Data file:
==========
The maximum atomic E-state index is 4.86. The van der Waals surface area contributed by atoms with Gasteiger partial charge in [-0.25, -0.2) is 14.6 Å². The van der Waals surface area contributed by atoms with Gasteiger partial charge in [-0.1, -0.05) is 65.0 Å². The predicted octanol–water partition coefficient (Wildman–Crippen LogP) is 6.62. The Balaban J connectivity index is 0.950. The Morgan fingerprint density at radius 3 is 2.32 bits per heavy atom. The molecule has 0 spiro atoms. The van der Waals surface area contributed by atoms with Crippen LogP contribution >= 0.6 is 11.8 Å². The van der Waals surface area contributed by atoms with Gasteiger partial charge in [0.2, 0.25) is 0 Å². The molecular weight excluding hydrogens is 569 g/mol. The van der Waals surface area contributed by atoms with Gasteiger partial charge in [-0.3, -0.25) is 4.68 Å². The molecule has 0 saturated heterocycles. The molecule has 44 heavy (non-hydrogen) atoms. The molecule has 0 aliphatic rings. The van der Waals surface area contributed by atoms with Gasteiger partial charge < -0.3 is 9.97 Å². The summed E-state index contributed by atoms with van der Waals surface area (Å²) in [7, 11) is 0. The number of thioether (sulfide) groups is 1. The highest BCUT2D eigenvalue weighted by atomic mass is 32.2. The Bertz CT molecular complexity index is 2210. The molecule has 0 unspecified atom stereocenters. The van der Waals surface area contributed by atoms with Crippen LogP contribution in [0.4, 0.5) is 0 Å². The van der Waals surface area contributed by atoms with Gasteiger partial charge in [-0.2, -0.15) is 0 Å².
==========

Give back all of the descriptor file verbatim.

The maximum atomic E-state index is 4.86. The van der Waals surface area contributed by atoms with Gasteiger partial charge in [-0.25, -0.2) is 14.6 Å². The van der Waals surface area contributed by atoms with Gasteiger partial charge in [-0.1, -0.05) is 65.0 Å². The predicted octanol–water partition coefficient (Wildman–Crippen LogP) is 6.62. The Balaban J connectivity index is 0.950. The Morgan fingerprint density at radius 3 is 2.32 bits per heavy atom. The molecule has 0 spiro atoms. The van der Waals surface area contributed by atoms with Crippen LogP contribution >= 0.6 is 11.8 Å². The van der Waals surface area contributed by atoms with Gasteiger partial charge in [0.2, 0.25) is 0 Å². The molecular weight excluding hydrogens is 569 g/mol. The van der Waals surface area contributed by atoms with Gasteiger partial charge in [-0.3, -0.25) is 4.68 Å². The molecule has 0 saturated heterocycles. The molecule has 44 heavy (non-hydrogen) atoms. The molecule has 0 aliphatic rings. The van der Waals surface area contributed by atoms with Gasteiger partial charge < -0.3 is 9.97 Å². The summed E-state index contributed by atoms with van der Waals surface area (Å²) in [7, 11) is 0. The number of thioether (sulfide) groups is 1. The highest BCUT2D eigenvalue weighted by atomic mass is 32.2. The Bertz CT molecular complexity index is 2210. The molecule has 0 unspecified atom stereocenters. The van der Waals surface area contributed by atoms with Crippen LogP contribution in [0.4, 0.5) is 0 Å². The van der Waals surface area contributed by atoms with Gasteiger partial charge in [-0.2, -0.15) is 0 Å².